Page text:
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The Bigger Picture

 Avraham Yaskil (1894-1987) was a painter and high school art teacher in Haifa. One of our dearest friends was his student decades ago. Our friend is an elegant, charming, and extremely capable woman.

She once told us that Yaskil, peering over her shoulder at a drawing she was working on, picked it up, held it over the wastebasket, declared it to be "drek," and let it fall. This story made an impression on me. I thought to myself, 'Anyone who would consider the work of our dear friend "drek" must really be someone special'.

It so happens that Avraham Yaskil is also the father of Amos Yaskil, one of our favorite artists. Amos, a lifelong resident of Tiberias, paints the most beautiful landscapes of the Galilee.

His paintings are fresh, colorful, bright, and optimistic. We own several of his lithographs. So, putting two and two together, I was more than favorably inclined to purchase an Avraham Yaskil painting should I ever come across one.

And I did. Montefiore Auction House is an Israeli company that holds auctions of Israeli art several times a year. Before each auction, they post pictures of the paintings and their estimated value on their Internet site. I always enjoyed this site from the comfort of my home.

One year, I noticed that an Avraham Yaskil painting was going up for bids. I had never been to an actual art auction before, but I went that evening.

Armed with my numbered paddle and self-conscious at the prospect of bidding on a painting for the first time in my life, I waited tensely for the auctioneer to get to the picture I wanted.

"Item number 74 is a painting of flowers in a vase by Avraham Yaskil," he called out. "We'll start the bidding at $400." I raised my paddle. There was no further bidding. I was the proud owner of an Avraham Yaskil original.

I had never actually seen the painting that I had just bought, only a photograph of it. I did not know that customers could preview the paintings at the Montefiore gallery the week before the auction itself.

At auction, only paintings valued at over $1,000 were held up for the audience to view; paintings under $1,000 were shown on a screen. Also, I didn't know that the dimensions of the picture were listed on the Internet site and in the catalog. So, for all intents and purposes, I had bought the picture sight unseen.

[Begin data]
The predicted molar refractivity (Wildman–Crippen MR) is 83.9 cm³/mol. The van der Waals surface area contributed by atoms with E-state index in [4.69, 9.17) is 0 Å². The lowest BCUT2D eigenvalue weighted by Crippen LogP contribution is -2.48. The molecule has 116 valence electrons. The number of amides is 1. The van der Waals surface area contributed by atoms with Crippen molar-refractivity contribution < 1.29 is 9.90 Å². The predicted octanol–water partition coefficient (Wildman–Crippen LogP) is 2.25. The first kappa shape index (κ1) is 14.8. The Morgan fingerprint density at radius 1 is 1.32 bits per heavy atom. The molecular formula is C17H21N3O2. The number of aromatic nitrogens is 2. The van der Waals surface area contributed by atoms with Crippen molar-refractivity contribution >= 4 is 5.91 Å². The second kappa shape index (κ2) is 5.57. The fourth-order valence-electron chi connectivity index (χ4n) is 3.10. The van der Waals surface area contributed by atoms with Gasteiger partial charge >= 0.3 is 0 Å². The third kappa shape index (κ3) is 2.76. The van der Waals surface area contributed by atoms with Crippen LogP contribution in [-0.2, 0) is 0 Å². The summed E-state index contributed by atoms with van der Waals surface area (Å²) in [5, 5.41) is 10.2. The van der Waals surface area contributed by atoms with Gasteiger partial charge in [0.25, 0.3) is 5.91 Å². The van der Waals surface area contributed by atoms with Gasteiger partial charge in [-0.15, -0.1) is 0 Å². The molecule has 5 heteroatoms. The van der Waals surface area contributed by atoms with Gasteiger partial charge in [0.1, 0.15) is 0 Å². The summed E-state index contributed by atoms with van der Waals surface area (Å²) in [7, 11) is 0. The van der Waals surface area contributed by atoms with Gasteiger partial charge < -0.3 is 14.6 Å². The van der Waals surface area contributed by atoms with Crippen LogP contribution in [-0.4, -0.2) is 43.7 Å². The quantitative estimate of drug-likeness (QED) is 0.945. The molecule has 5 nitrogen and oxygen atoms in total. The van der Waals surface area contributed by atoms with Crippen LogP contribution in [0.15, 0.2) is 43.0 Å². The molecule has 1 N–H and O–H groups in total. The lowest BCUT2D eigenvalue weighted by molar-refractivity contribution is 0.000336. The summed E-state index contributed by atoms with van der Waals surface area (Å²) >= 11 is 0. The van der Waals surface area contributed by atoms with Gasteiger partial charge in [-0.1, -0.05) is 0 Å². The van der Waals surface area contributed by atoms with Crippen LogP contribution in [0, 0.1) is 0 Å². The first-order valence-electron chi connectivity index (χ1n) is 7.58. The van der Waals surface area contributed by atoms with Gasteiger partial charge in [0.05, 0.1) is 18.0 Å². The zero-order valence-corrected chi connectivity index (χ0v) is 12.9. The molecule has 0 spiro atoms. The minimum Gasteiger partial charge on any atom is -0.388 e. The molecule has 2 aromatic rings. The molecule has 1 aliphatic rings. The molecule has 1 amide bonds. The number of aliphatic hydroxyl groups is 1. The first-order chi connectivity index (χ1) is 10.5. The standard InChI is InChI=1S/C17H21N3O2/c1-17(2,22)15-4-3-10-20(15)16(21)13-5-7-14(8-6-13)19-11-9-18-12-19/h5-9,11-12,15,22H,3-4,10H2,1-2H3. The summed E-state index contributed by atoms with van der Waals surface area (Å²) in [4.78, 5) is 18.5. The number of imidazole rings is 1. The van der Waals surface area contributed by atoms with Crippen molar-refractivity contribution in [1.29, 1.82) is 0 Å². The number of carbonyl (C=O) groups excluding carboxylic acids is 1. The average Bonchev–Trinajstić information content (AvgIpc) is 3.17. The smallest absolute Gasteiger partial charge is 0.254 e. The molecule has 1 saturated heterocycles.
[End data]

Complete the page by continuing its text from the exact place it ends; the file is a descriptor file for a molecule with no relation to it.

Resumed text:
A few days later I went to the gallery to pick it up. You can imagine my shock when I discovered that the painting was at least twice the size I had imagined – over a meter long and three-quarters of a meter wide. Our apartment is not so large. Where would we put it?

Also, although I love flowers in a painting and the flowers in this one are fresh and colorful, the rest of the painting is very ornate – something I hadn't really noticed before. Everything is covered in thick, heavy and sometimes swirling fabric – the table, the walls, the windows, even the vase itself. That's the painting I brought home that day.

It is still in our home today. It's been on almost every wall. I try to convince myself – and others – that I like it. I tell myself that it has a theme: the contrast between the ornate – what man makes – and the natural – what God creates. And sometimes I even believe it.

I have learned quite a few lessons from the purchase of our first painting.

First, recalling the incident in our friend's high school art class, don't be impressed if someone puts another person down – it doesn't necessarily mean that he is better; sometimes it can mean that he is just mean.

Our friend, when I subsequently asked her to tell me more about her teacher, said, diplomatically, that he had more of an artistic temperament than a pedagogical one.

Second, before buying a painting, make sure you see it and not a representation of it. There can be quite a variance, for good or for bad. And always be aware of its dimensions.

Third, don't let your emotions get the better of you – try to be objective when buying a work of art.

Right now, the painting is on a wall in a back bedroom of our apartment. It is in a place where I don't see it too often. Would I buy the painting again knowing what I know now? I don't think so. On the other hand, it's not the "d" word the artist used so many years ago either.

It is what it is.



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Monday, 20 May 2024

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